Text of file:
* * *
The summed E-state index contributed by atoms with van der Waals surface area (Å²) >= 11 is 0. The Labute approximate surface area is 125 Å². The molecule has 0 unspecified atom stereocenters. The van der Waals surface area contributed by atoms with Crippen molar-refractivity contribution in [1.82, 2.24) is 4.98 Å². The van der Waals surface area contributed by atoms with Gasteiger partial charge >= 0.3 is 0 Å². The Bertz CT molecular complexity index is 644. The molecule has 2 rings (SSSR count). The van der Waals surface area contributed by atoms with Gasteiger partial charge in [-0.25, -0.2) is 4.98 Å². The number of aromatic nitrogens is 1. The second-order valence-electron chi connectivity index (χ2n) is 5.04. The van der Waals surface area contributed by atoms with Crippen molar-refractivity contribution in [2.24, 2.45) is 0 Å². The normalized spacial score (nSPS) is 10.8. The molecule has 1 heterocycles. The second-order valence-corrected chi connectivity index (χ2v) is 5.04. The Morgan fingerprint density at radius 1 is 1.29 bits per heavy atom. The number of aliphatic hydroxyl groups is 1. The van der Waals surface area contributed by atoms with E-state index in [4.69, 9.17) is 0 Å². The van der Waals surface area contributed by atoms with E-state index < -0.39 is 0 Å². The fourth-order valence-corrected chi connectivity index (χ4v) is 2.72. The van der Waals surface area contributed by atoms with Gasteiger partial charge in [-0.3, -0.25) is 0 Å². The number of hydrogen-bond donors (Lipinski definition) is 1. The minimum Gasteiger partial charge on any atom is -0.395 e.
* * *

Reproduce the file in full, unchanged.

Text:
The summed E-state index contributed by atoms with van der Waals surface area (Å²) >= 11 is 0. The Labute approximate surface area is 125 Å². The molecule has 0 unspecified atom stereocenters. The van der Waals surface area contributed by atoms with Crippen molar-refractivity contribution in [1.82, 2.24) is 4.98 Å². The van der Waals surface area contributed by atoms with Gasteiger partial charge >= 0.3 is 0 Å². The Bertz CT molecular complexity index is 644. The molecule has 2 rings (SSSR count). The van der Waals surface area contributed by atoms with Gasteiger partial charge in [-0.25, -0.2) is 4.98 Å². The number of aromatic nitrogens is 1. The second-order valence-electron chi connectivity index (χ2n) is 5.04. The van der Waals surface area contributed by atoms with Crippen molar-refractivity contribution in [2.24, 2.45) is 0 Å². The normalized spacial score (nSPS) is 10.8. The molecule has 1 heterocycles. The second-order valence-corrected chi connectivity index (χ2v) is 5.04. The Morgan fingerprint density at radius 1 is 1.29 bits per heavy atom. The number of aliphatic hydroxyl groups is 1. The van der Waals surface area contributed by atoms with E-state index in [4.69, 9.17) is 0 Å². The van der Waals surface area contributed by atoms with E-state index < -0.39 is 0 Å². The fourth-order valence-corrected chi connectivity index (χ4v) is 2.72. The van der Waals surface area contributed by atoms with Gasteiger partial charge in [-0.3, -0.25) is 0 Å². The number of hydrogen-bond donors (Lipinski definition) is 1. The minimum Gasteiger partial charge on any atom is -0.395 e.